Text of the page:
US elections

Trump restarts public speeches, Biden calls it ‘reckless’

Agence France-Presse

This is AI generated summarization, which may have errors. For context, always refer to the full article.

Trump restarts public speeches, Biden calls it ‘reckless’

TRUMP AND COVID-19. An October 1, 2020 photo shows US President Donald Trump upon arrival at Andrews Air Force Base in Maryland on October 1, 2020 after he returned to Washington, DC following a fundraiser in Bedminster, New Jersey. Photo by Mandel Ngan/AFP


Trump's events come despite continued questions over how sick he was and how complete his recovery is now

US President Donald Trump will give a public speech at the White House on Saturday, October 10, for the first time since testing positive for COVID-19, as he prepares a dramatic campaign trail return just three weeks before the election.

The 74-year-old commander-in-chief has announced a Florida rally on Monday in an attempt to relaunch his stumbling reelection campaign against surging Democratic rival Joe Biden, who called the president’s behavior “reckless.”

Seeking to project strength and improved health, Trump had refused to participate in next week’s scheduled debate after organizers shifted it to an online format out of coronavirus concerns.

On Friday the Commission on Presidential Debates made it official, saying next Thursday’s debate is scrapped, leaving an October 22 event the final Trump-Biden showdown before election day on November 3.

Must Read

Organizers cancel October 15 US presidential debate

Organizers cancel October 15 US presidential debate

That prompted accusations of bias from Trump campaign communications director Tim Murtaugh, who said “there is no medical reason to stop” the October 15 debate from proceeding.

Knocked off the campaign trail by his three-night hospitalization last week, the president is in the midst of a frenetic bid to catch Biden.

On Friday, during an extended media blitz, Trump falsely claimed that COVID-19 now has a cure.

He also revealed that he’d been told he was near death at the worst of his bout with the virus, which has killed more than 213,000 Americans and severely dented his chances of winning a second term.

Saturday’s speech, which a senior administration official said would be on Trump’s favored theme of “law and order,” will give him a chance to dispel lingering doubts about his health.

The crowd will be on the South Lawn of the White House, while the president will speak from the balcony.

A source with knowledge of the planning said all attendees will be required to wear masks and have their temperature checked.

‘Reckless’ conduct

On Monday Trump takes another major step by holding a rally in a crucial battleground state.

“Will be in Sanford, Florida on Monday for a very BIG RALLY!” Trump tweeted.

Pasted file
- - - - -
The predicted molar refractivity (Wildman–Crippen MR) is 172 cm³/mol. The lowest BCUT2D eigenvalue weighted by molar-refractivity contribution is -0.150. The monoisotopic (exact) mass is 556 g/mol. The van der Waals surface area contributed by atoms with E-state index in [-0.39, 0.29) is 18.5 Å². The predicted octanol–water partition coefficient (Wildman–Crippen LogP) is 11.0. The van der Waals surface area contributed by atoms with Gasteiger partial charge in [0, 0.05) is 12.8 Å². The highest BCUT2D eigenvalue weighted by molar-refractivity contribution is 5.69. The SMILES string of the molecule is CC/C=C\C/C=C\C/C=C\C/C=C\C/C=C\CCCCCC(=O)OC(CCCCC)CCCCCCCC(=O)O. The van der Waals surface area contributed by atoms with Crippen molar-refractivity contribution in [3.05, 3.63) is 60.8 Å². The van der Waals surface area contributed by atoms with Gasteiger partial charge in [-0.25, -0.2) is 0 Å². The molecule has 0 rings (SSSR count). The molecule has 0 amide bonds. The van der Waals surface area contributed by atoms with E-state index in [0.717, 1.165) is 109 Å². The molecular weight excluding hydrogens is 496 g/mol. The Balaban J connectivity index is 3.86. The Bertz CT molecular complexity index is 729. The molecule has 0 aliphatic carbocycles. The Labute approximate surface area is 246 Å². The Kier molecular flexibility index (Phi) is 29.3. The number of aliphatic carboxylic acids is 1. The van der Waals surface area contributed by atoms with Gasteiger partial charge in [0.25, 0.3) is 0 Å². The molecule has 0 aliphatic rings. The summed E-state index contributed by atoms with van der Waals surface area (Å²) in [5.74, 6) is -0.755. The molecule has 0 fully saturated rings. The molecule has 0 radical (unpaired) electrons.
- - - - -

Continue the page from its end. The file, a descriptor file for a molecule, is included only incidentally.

The events come despite continued questions over how sick Trump was and how complete his recovery is now, with White House officials refusing to answer basic queries including when the president first contracted the virus and whether he has tested negative since.

After Trump spent months mocking Biden for staying at home during the pandemic, ironically it is Biden who has barnstormed swing states this week.

He visited Arizona Thursday and campaigned Friday in Nevada. Trump won both states in 2016 but they are now narrowly tilting Democratic in polls.

At a drive-in style event in Las Vegas, Biden slammed the president.

“His reckless personal conduct since his diagnosis, the destabilizing effect it’s having on our government, is unconscionable,” Biden said.

“He didn’t take the necessary precautions to protect himself or others… How can we trust him to protect this country?”

As he boarded his campaign plane he offered a message for those attending Trump’s public events: “Good luck. I wouldn’t show up unless you had a mask and were distanced.”

On Friday, Trump gave a marathon interview to right-wing talk radio host Rush Limbaugh in which he said the experimental Regeneron antibody cocktail that he took as part of therapeutic treatment was “a cure.”

It’s “a total game changer” and “better than a vaccine,” he said.

In fact, there is no cure and still no approved vaccine for the coronavirus.

Trump repeatedly asserted that he feels fine and he has been backed up by statements from presidential physician Sean Conley.

But in his Limbaugh interview, Trump suggested for the first time that he had been close to death, had it not been for his therapeutic drug regimen.

“I’m talking to you today because of it. I could have been a bad victim,” he said.

Trump said that doctors told him afterward, “you were going into a very bad phase.”

According to Conley, Trump is now fit for a “safe return to public engagement” from Saturday.

Battle for attention

Trump has tried to fill the campaign trail gap left by his enforced absence by multiple appearances on friendly media outlets.

On Fox’s Tucker Carlson Tonight show late Friday he appeared from the White House to undergo what the network described as an on-air “medical evaluation,” conducted remotely by Fox contributor doctor Marc Siegel.

Polls show Biden leads heavily in key demographics including women and the elderly, prompting analysts to talk increasingly of a possible landslide victory.

Trump’s biggest liability – overwhelming public dissatisfaction over his handling of the pandemic – has returned as the headline issue of the campaign thanks to his own infection.

Adding to the pressure, Democrats who control the House of Representatives unveiled plans for a commission to investigate a president’s fitness for the job – a move clearly meant to jab at Trump. –

Add a comment

Sort by

There are no comments yet. Add your comment to start the conversation.

Summarize this article with AI

How does this make you feel?

Download the Rappler App!